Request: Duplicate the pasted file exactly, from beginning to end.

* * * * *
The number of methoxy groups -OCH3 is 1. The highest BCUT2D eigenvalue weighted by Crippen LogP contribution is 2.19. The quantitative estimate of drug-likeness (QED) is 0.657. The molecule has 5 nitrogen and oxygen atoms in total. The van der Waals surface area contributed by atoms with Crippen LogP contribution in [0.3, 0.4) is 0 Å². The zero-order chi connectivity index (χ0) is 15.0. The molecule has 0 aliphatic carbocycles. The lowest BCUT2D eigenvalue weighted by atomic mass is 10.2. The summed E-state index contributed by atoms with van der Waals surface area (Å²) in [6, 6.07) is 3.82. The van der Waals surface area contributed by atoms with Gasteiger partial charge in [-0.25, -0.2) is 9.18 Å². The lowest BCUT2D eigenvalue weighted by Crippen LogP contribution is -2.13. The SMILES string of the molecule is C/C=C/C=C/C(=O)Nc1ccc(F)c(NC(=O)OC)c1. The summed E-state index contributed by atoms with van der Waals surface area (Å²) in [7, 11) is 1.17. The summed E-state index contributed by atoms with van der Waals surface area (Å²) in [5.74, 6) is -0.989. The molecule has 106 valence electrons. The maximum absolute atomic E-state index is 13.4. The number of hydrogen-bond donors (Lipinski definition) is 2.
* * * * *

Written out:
The number of methoxy groups -OCH3 is 1. The highest BCUT2D eigenvalue weighted by Crippen LogP contribution is 2.19. The quantitative estimate of drug-likeness (QED) is 0.657. The molecule has 5 nitrogen and oxygen atoms in total. The van der Waals surface area contributed by atoms with Crippen LogP contribution in [0.3, 0.4) is 0 Å². The zero-order chi connectivity index (χ0) is 15.0. The molecule has 0 aliphatic carbocycles. The lowest BCUT2D eigenvalue weighted by atomic mass is 10.2. The summed E-state index contributed by atoms with van der Waals surface area (Å²) in [6, 6.07) is 3.82. The van der Waals surface area contributed by atoms with Gasteiger partial charge in [-0.25, -0.2) is 9.18 Å². The lowest BCUT2D eigenvalue weighted by Crippen LogP contribution is -2.13. The SMILES string of the molecule is C/C=C/C=C/C(=O)Nc1ccc(F)c(NC(=O)OC)c1. The summed E-state index contributed by atoms with van der Waals surface area (Å²) in [7, 11) is 1.17. The summed E-state index contributed by atoms with van der Waals surface area (Å²) in [5.74, 6) is -0.989. The molecule has 106 valence electrons. The maximum absolute atomic E-state index is 13.4. The number of hydrogen-bond donors (Lipinski definition) is 2.